The following is an unpublished post from 2016. Although my son has since moved on to a different job, the lessons learned are still valid.
It all started in music theory class.
Well, sort of. It really all started with being part of a loving Christian community.
My boy, who is on the autism spectrum, is 16. And like many parents of kiddos with disabilities, I worry—more than I like to admit. We are in the transition phase of his life, when we start to focus on his transition from high school to whatever is next—the workplace, post-secondary education, or a combination of the two. Will he be able to get a job? Will he be able to navigate life as an adult? Will he be able to live on his own? Most of all, will people give him a chance to get a job and see past his stims, developing social skills, and odd behaviors?
Before I get to the next part, let me just mention that I have been more in tune with this year’s (2016’s) US Presidential campaign and election. I have been feeling afraid that one of the leading candidates, should he become president, would be disastrous for my family and especially for my sons, who are both disabled. I imagine program cuts and the things that we have to fight for so that our boys get a fair shake in life just being gone. I also fear their being victims of hate crimes. Without going into specifics, just keep in mind that I had been going back and forth in a heated, but friendly, political discussion with a church friend named Jay. He passionately supports this candidate and I passionately oppose this candidate.
“Jay” and his partner “Troy” had gotten to know my son when they sat together in a music theory class held at our church. And of course, anyone who sits with my boy and enjoys him wins my heart. I shared with Jay, who owns a flower and home accents shop, about a non-profit that a friend and I considered starting up. We would be teaching work ethic and employability skills to older youth and young adults with developmental disabilities. (We since discovered that there were other organizations doing this. Hooray!) Jay then sent me a link to a video that showed a young man with autism who got his dream job as a barista. I replied to Jay that I hoped that my boy would find a good first job, and that the video gave me hope. He assured me that my son would find a good first job.
Of course, in between all of this, we were discussing the controversial presidential candidate, sometimes heatedly. I remember worrying that maybe Jay would “unfriend” me on social media. We are both very firm in our beliefs!
So imagine my surprise when Jay messaged me and said that my son had been on his heart and he wanted to help my son by offering him his first job. (I think this was right after I accused Jay’s favorite candidate with hating people with disabilities.) Jay said that my son could come on Saturdays to clean flower buckets, sweep out the walk in cooler, and perhaps eventually help unload flower shipments. I talked to him, first reminding him who Jay and Troy were by showing him their pictures on facebook. He remembered them from music theory class and was open to working at the flower shop. Hooray!
We took a family outing to flower shop as soon as possible. My son prepared a list of questions, with our help, and asked Jay what he’d wear, if he’d be inside or outside, if he needed to bring anything, and what he’d be doing. Jay patiently answered his questions and showed my son the back room where he would be working. My son saw the cooler, buckets, sink, and cleaning supplies. He kept saying, “That’s cool!” and a couple of times said, “I can’t wait to earn money!” He found out ahead of time that there was a pug that would be in the back room, too, which was good because he can be uncomfortable around animals. As we left the shop, He said to Jay, “Thank you for your plan to hire me.” And Jay said, “You’re welcome. It will be fun.”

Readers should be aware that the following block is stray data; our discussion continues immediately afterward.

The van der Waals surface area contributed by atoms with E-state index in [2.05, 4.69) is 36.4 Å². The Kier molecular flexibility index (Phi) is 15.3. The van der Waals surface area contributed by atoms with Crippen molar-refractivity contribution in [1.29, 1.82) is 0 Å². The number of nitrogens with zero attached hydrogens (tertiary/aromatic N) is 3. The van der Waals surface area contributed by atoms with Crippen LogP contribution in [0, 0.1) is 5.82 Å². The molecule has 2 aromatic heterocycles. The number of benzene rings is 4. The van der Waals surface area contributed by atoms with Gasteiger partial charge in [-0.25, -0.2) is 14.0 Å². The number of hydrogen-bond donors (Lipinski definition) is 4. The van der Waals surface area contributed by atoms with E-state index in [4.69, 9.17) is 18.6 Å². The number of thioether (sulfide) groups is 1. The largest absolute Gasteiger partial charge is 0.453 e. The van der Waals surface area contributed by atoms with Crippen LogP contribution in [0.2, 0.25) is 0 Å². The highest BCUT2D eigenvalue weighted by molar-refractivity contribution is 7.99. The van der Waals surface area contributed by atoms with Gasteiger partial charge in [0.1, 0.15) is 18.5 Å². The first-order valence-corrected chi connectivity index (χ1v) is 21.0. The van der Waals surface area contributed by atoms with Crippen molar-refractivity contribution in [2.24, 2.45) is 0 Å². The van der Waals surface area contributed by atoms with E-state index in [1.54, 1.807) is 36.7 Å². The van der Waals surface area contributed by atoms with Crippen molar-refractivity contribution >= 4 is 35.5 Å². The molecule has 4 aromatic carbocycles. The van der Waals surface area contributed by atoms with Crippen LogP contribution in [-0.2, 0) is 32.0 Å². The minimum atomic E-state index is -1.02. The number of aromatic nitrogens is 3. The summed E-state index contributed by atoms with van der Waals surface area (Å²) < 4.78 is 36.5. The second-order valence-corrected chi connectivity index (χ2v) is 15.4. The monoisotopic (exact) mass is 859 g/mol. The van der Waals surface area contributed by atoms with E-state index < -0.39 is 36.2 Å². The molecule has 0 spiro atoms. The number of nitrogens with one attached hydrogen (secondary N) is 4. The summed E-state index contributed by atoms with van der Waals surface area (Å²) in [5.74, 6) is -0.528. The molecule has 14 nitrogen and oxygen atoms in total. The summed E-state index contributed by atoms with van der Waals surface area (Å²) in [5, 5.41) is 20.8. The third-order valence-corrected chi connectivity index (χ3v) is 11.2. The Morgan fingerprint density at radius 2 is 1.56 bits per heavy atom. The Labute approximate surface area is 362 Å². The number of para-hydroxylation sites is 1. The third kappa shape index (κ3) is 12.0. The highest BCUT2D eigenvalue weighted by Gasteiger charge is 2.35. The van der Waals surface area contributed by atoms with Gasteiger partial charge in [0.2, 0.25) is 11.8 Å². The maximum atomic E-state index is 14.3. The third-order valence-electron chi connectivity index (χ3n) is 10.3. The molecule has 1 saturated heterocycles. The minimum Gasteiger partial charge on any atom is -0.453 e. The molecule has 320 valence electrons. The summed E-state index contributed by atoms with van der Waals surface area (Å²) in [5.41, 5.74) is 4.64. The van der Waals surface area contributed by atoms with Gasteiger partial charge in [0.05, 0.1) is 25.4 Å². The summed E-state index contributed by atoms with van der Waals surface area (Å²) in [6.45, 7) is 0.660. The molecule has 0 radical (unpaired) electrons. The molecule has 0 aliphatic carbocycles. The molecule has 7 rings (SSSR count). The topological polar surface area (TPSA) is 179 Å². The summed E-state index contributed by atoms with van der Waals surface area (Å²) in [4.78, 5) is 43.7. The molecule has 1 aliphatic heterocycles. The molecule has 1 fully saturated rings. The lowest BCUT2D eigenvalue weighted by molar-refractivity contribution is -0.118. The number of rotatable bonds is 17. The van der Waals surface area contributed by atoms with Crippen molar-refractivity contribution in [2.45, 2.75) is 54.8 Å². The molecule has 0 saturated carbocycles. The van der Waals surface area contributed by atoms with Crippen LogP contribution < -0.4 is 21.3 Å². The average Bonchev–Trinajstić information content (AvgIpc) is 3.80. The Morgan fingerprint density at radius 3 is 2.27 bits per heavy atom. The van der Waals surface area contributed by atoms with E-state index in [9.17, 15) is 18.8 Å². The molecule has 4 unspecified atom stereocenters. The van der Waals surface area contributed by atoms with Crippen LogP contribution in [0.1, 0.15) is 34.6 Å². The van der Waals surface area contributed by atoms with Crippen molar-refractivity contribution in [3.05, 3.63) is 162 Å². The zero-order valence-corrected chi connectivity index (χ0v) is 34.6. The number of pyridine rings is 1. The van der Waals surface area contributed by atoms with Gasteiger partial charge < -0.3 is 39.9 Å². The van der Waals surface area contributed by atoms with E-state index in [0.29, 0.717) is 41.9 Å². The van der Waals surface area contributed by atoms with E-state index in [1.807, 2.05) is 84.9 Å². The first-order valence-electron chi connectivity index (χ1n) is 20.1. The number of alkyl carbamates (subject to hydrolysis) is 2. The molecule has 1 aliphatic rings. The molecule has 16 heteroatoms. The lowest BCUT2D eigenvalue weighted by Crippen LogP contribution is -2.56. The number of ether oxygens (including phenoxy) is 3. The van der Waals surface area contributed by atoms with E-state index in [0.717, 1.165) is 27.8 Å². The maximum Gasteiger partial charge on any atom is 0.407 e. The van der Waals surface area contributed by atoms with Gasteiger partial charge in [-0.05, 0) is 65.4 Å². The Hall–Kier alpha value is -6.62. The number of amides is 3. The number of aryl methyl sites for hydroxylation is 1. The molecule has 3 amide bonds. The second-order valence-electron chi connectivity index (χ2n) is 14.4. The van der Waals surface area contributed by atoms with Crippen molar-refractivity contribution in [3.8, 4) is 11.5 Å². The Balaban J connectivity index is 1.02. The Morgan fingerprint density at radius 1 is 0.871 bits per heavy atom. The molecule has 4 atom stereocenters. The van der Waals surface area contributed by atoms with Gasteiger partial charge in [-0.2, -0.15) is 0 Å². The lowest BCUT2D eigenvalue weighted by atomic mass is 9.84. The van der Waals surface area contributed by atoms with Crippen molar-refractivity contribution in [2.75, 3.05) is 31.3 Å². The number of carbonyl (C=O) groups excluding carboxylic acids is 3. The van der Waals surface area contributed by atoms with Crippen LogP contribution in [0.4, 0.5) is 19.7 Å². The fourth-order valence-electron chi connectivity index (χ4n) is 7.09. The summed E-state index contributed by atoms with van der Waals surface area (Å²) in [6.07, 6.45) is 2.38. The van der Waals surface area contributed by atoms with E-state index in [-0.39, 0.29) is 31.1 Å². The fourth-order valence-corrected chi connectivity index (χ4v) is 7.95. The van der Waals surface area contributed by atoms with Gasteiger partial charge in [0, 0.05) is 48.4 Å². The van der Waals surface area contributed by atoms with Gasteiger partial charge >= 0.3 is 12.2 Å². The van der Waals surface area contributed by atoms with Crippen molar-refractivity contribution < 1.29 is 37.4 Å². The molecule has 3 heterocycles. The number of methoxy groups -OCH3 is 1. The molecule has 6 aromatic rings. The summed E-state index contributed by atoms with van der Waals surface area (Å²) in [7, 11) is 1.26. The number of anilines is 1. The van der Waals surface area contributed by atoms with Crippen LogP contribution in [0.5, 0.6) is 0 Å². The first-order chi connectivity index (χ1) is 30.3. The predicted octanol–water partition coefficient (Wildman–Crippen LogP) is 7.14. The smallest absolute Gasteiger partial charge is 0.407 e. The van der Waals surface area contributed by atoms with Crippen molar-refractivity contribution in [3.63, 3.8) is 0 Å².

The whole time we were there, Jay was so warm and welcoming. Troy came out and welcomed us to the store, gave me a hug, shook my husband’s hand, and introduced himself to my daughter. He informed me that when my son begins, our family will get the employee discount!
I expressed my deep appreciation to Jay and Troy. Jay heard my concerns and reached out. My boy was getting a chance to work and earn a paycheck! And I was hopeful!
Several things I learned through this experience:
1. Affirmation of my parenting: I tend to “interest” my son in things and make him go to things that he’d not choose. Music theory class was one of those things, and that’s where he met Jay and Troy.
2. Be open- minded and don’t burn bridges: someone who seems to be on the opposite side can actually bring blessings and hope. If I had said “No” to Jay’s offer because he and I were political opposites, my son would not have this opportunity. Likewise, if Jay would have only been wanting to help someone who shares his political views rather than his faith views, this opportunity would not have come to my son. I think that, not only will Jay and Troy bless my son, but my son will also bless them.
3. From a pragmatic point of view, sometimes it is still “who you know” that gets you employment . Even though I am so very grateful for this opportunity for my son, I know there are others who still are waiting for someone to give them a chance. This is why we considered beginning our non-profit organization.
4. From a faith point of view: living out the Christian faith despite differences will make a huge positive impact.
My boy got his first job. And that brings me hope.